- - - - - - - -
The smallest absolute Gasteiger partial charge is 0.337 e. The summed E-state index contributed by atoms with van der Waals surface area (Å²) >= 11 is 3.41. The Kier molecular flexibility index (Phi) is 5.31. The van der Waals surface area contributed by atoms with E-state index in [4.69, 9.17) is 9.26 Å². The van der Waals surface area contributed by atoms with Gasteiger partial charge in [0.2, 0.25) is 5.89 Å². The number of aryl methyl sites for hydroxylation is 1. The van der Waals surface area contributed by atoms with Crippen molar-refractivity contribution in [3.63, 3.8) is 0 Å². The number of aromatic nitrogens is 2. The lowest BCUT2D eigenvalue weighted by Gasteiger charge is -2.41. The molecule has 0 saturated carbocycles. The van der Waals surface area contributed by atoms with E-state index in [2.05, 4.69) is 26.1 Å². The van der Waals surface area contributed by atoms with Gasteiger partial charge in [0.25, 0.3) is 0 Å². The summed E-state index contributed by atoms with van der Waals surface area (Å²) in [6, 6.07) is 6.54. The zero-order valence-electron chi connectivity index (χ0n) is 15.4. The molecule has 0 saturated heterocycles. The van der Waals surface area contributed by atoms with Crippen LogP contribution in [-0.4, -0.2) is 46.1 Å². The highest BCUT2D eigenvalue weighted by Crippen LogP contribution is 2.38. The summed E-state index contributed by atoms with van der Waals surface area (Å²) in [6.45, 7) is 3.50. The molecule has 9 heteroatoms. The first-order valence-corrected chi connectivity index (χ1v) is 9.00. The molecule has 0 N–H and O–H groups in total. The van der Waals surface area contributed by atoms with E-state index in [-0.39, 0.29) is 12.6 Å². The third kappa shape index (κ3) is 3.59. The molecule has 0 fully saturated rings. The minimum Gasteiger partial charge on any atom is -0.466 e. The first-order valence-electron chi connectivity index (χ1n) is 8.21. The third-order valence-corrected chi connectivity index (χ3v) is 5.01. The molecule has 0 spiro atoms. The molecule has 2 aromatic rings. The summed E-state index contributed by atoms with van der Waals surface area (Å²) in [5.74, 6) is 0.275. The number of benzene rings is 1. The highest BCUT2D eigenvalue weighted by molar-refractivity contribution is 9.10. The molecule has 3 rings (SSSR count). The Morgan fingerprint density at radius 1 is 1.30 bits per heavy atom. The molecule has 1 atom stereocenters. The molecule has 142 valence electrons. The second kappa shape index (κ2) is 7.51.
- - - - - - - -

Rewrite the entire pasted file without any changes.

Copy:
The smallest absolute Gasteiger partial charge is 0.337 e. The summed E-state index contributed by atoms with van der Waals surface area (Å²) >= 11 is 3.41. The Kier molecular flexibility index (Phi) is 5.31. The van der Waals surface area contributed by atoms with E-state index in [4.69, 9.17) is 9.26 Å². The van der Waals surface area contributed by atoms with Gasteiger partial charge in [0.2, 0.25) is 5.89 Å². The number of aryl methyl sites for hydroxylation is 1. The van der Waals surface area contributed by atoms with Crippen molar-refractivity contribution in [3.63, 3.8) is 0 Å². The number of aromatic nitrogens is 2. The lowest BCUT2D eigenvalue weighted by Gasteiger charge is -2.41. The molecule has 0 saturated carbocycles. The van der Waals surface area contributed by atoms with E-state index in [2.05, 4.69) is 26.1 Å². The van der Waals surface area contributed by atoms with Gasteiger partial charge in [0.25, 0.3) is 0 Å². The summed E-state index contributed by atoms with van der Waals surface area (Å²) in [6, 6.07) is 6.54. The zero-order valence-electron chi connectivity index (χ0n) is 15.4. The molecule has 0 saturated heterocycles. The van der Waals surface area contributed by atoms with Crippen LogP contribution in [-0.4, -0.2) is 46.1 Å². The highest BCUT2D eigenvalue weighted by Crippen LogP contribution is 2.38. The summed E-state index contributed by atoms with van der Waals surface area (Å²) in [6.45, 7) is 3.50. The molecule has 9 heteroatoms. The first-order valence-corrected chi connectivity index (χ1v) is 9.00. The molecule has 0 N–H and O–H groups in total. The van der Waals surface area contributed by atoms with E-state index in [-0.39, 0.29) is 12.6 Å². The third kappa shape index (κ3) is 3.59. The molecule has 0 fully saturated rings. The minimum Gasteiger partial charge on any atom is -0.466 e. The first-order valence-electron chi connectivity index (χ1n) is 8.21. The third-order valence-corrected chi connectivity index (χ3v) is 5.01. The molecule has 0 spiro atoms. The molecule has 2 aromatic rings. The summed E-state index contributed by atoms with van der Waals surface area (Å²) in [5.74, 6) is 0.275. The number of benzene rings is 1. The highest BCUT2D eigenvalue weighted by molar-refractivity contribution is 9.10. The molecule has 3 rings (SSSR count). The Morgan fingerprint density at radius 1 is 1.30 bits per heavy atom. The molecule has 1 atom stereocenters. The molecule has 142 valence electrons. The second kappa shape index (κ2) is 7.51.